The debate on the repeal of Section 377A has brought into spotlight the function of the Party Whip.
In this debate, the PAP opted not to lift the Party Whip, meaning that all PAP MPs will have to take the Party’s position when voting on the repeal.
On the other hand, the Workers’ Party opted to lift the Whip. Leader of the Opposition Pritam Singh said: “Given the very public opinion on the impending repeal of Section 377A, there is a risk that the democratic value of Parliament could be diluted if the views of Singaporeans on this subject are not adequately ventilated in the house.”
This is not quite true.
In his speech during the debate, MP for Bukit Batok SMC Murali Pillai explained the clear difference between airing views and voting under the Party Whip.
Home Affairs and Law Minister K Shanmugam (Nee Soon GRC) repeated the point in his roundup speech on the debate today (Nov 29).
“Mr Singh said his lifting the Whip on WP MPs was democratic, so as to allow for a full and honest representation of all views. That explanation is factually untrue. Every MP must know that. So, it does no
credit to this House, to say these things. The WP MPs could have made all the speeches they made, even with the Whip in place,” he explained.
An MP can represent their constituents — even those who view the issue of Section 377A as, to borrow Mr Singh’s words, a “matter of deep religious belief and conscience” — by being their voice in Parliament.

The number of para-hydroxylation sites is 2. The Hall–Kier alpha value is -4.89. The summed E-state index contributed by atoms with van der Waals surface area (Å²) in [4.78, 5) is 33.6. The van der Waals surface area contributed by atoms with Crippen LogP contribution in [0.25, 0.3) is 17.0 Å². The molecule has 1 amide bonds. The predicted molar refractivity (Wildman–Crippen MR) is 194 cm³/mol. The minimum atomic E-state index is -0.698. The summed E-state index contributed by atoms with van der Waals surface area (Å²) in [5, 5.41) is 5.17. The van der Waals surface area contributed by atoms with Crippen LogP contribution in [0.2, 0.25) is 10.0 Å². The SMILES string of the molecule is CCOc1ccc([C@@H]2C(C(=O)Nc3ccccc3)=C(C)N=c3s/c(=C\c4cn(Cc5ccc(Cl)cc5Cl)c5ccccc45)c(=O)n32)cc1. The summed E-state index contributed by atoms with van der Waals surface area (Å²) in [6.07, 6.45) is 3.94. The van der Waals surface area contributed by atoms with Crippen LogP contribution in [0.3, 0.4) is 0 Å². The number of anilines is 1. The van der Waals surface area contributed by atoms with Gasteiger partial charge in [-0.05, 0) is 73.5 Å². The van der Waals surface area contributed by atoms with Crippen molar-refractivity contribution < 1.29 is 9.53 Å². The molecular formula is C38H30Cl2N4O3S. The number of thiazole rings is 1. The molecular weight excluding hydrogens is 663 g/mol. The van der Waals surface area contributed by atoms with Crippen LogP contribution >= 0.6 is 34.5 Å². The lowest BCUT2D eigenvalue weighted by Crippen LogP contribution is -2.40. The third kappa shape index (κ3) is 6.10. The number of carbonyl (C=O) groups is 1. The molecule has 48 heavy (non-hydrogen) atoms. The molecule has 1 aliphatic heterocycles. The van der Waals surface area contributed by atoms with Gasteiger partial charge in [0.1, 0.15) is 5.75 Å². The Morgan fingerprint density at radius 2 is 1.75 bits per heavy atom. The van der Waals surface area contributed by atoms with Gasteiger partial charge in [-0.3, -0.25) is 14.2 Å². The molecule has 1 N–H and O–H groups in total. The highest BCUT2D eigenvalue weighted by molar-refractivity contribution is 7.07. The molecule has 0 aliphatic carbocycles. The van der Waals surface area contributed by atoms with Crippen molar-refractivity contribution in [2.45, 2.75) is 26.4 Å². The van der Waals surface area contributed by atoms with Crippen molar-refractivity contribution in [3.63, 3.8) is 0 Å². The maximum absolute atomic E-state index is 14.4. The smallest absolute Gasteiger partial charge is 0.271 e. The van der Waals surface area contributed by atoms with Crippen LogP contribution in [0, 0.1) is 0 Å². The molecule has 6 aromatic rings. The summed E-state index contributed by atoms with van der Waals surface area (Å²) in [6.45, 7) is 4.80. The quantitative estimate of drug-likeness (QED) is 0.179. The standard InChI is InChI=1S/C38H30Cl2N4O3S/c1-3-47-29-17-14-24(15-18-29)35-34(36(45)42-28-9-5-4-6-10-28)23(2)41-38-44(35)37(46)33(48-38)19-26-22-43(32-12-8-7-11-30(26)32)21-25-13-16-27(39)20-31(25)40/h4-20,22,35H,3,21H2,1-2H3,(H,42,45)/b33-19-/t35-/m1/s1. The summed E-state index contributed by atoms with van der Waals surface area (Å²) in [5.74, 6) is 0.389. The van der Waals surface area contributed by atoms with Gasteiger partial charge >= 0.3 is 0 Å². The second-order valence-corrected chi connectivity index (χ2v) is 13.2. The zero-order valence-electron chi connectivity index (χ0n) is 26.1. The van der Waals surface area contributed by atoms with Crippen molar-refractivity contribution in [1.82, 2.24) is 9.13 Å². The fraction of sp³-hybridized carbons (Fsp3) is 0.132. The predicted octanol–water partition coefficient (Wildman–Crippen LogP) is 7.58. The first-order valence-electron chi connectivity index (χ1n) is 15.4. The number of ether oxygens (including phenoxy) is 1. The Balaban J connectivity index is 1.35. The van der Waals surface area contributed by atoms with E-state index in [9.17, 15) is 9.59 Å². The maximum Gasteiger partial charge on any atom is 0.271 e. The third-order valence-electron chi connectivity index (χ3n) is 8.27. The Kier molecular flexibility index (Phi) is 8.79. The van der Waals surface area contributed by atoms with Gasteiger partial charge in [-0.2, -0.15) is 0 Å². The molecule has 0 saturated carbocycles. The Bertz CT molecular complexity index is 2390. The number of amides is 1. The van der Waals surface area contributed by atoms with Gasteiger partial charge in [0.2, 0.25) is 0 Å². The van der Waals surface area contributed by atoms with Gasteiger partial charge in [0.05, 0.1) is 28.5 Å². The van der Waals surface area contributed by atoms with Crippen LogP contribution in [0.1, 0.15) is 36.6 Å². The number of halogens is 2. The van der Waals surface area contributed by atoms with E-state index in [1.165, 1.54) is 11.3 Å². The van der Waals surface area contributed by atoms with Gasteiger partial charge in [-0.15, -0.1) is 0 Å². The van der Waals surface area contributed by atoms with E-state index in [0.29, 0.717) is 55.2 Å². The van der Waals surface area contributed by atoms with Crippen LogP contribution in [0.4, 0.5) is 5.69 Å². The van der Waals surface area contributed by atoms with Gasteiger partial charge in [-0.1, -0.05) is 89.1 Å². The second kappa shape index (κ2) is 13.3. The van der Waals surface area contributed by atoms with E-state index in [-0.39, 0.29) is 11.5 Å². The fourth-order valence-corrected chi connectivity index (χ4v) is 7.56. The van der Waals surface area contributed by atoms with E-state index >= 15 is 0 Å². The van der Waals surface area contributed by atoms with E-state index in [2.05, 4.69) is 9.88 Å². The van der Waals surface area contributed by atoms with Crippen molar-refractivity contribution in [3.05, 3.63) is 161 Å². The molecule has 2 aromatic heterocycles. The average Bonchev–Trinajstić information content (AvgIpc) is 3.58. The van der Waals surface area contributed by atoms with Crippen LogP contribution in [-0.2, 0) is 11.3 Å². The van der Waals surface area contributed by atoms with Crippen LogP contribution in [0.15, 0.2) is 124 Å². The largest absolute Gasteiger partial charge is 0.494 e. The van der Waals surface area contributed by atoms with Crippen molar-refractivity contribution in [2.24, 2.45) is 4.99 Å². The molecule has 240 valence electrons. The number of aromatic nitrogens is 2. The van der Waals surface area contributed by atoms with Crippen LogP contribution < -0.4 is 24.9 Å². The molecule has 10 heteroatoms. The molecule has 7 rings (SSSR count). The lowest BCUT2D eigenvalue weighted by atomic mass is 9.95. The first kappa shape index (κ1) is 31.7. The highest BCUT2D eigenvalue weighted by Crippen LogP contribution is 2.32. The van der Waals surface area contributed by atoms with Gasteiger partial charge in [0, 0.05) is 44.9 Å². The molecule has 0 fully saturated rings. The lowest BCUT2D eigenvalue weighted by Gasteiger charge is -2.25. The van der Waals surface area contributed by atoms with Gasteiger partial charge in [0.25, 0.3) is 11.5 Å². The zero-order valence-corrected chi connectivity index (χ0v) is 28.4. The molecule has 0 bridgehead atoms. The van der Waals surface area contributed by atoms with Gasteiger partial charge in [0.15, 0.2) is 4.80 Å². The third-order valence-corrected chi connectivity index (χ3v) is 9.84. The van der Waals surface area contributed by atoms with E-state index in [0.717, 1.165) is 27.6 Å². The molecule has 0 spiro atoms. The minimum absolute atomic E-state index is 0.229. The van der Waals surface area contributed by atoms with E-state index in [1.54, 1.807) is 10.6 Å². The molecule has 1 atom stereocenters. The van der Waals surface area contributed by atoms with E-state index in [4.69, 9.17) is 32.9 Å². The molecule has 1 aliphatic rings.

Minister Shanmugam added that the Whip is relevant for voting, not speaking, and the Whip sets out the Party’s position.
WP didn’t decide on a Party position
In this regard, the Workers’ Party had debated among themselves but didn’t decide on a Party position, said Minister Shanmugam.
He said: “Mr Singh, Ms Sylvia Lim, for example, support the repeal. And while Mr Singh supports the Constitutional Amendments, Ms Lim and Ms He Ting Ru do not support the Constitutional Amendments. Mr Dennis Tan and Mr Gerald Giam are against the repeal but support the Constitutional Amendments. Mr Leon Perera is for the repeal – somewhat more enthusiastically than his Leader. And as for the Constitutional Amendments, he takes a divergent position from his Chairman, Ms Lim.”
“If this is how one decides, how will such a team function if they are in charge?”
In contrast, Parliament is able to make a decision because the PAP has the Whip in place, he added.
The crux of the issue is that the Workers’ Party, said Shanmugam, does not want to take a stand on this matter.
“It does not want to be seen as supporting the repeal. At the same time, it also does not want to be seen as opposing the repeal. That way it hopes to be all things to all men and not too much of anything to anyone.”
The Workers’ Party understands the legal risks if the repeal of Section 377A does not go through. Yet they refuse to take a position.
In the context of the repeal of Section 377A, it means that the Workers’ Party are choosing to “leave the decision to the Courts and let Singaporeans face the negative consequences, including perpetuating differences and polarising our society further”, said Minister Shanmugam.
Parliamentarians have a responsibility and duty to take a position and deal with the problem squarely.
“The position with Section 377A is like a train approaching. The question is whether we have the courage to act or rather dive for cover to protect yourself and leave society to face the train wreck.”
PAP Government will take responsibility
In closing, Minister Shanmugam said that the PAP Government has consulted widely, and has come to a position.
“We believe that our policy offers a way forward. It balances the different views, maintains our social cohesion, keeps us together. PM and DPM Wong have stated clearly that they will maintain this position,” he said.
“On this difficult matter, we will do our duty and take responsibility for holding society together.”